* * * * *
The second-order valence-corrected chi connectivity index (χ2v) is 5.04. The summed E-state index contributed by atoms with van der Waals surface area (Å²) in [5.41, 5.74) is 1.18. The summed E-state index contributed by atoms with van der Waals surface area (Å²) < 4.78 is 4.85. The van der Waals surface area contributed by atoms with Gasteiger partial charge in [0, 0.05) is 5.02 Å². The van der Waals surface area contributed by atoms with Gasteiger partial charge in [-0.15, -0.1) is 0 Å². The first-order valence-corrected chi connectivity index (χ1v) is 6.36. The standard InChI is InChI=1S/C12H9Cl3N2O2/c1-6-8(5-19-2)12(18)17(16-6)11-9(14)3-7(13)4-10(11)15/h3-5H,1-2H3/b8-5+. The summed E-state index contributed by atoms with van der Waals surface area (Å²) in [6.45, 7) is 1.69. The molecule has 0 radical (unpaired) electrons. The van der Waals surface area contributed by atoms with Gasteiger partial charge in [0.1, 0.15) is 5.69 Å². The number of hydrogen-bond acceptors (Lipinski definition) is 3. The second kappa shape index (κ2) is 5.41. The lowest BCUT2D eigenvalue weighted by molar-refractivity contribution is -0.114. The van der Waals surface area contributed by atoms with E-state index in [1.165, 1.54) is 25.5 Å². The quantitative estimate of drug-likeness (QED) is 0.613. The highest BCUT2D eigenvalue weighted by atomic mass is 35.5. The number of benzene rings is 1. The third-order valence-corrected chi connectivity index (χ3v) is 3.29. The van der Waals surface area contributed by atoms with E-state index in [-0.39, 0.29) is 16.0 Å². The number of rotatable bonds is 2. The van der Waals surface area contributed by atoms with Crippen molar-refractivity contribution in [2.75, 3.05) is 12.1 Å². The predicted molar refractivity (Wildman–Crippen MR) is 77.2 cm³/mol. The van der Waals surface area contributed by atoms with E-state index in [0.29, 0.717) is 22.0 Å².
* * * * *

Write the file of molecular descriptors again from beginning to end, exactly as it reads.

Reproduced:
The second-order valence-corrected chi connectivity index (χ2v) is 5.04. The summed E-state index contributed by atoms with van der Waals surface area (Å²) in [5.41, 5.74) is 1.18. The summed E-state index contributed by atoms with van der Waals surface area (Å²) < 4.78 is 4.85. The van der Waals surface area contributed by atoms with Gasteiger partial charge in [0, 0.05) is 5.02 Å². The van der Waals surface area contributed by atoms with Gasteiger partial charge in [-0.15, -0.1) is 0 Å². The first-order valence-corrected chi connectivity index (χ1v) is 6.36. The standard InChI is InChI=1S/C12H9Cl3N2O2/c1-6-8(5-19-2)12(18)17(16-6)11-9(14)3-7(13)4-10(11)15/h3-5H,1-2H3/b8-5+. The summed E-state index contributed by atoms with van der Waals surface area (Å²) in [6.45, 7) is 1.69. The molecule has 0 radical (unpaired) electrons. The van der Waals surface area contributed by atoms with Gasteiger partial charge in [0.1, 0.15) is 5.69 Å². The number of hydrogen-bond acceptors (Lipinski definition) is 3. The second kappa shape index (κ2) is 5.41. The lowest BCUT2D eigenvalue weighted by molar-refractivity contribution is -0.114. The van der Waals surface area contributed by atoms with E-state index in [1.165, 1.54) is 25.5 Å². The quantitative estimate of drug-likeness (QED) is 0.613. The highest BCUT2D eigenvalue weighted by atomic mass is 35.5. The number of benzene rings is 1. The third-order valence-corrected chi connectivity index (χ3v) is 3.29. The van der Waals surface area contributed by atoms with E-state index in [-0.39, 0.29) is 16.0 Å². The number of rotatable bonds is 2. The van der Waals surface area contributed by atoms with Crippen molar-refractivity contribution in [2.75, 3.05) is 12.1 Å². The predicted molar refractivity (Wildman–Crippen MR) is 77.2 cm³/mol. The van der Waals surface area contributed by atoms with E-state index in [0.29, 0.717) is 22.0 Å².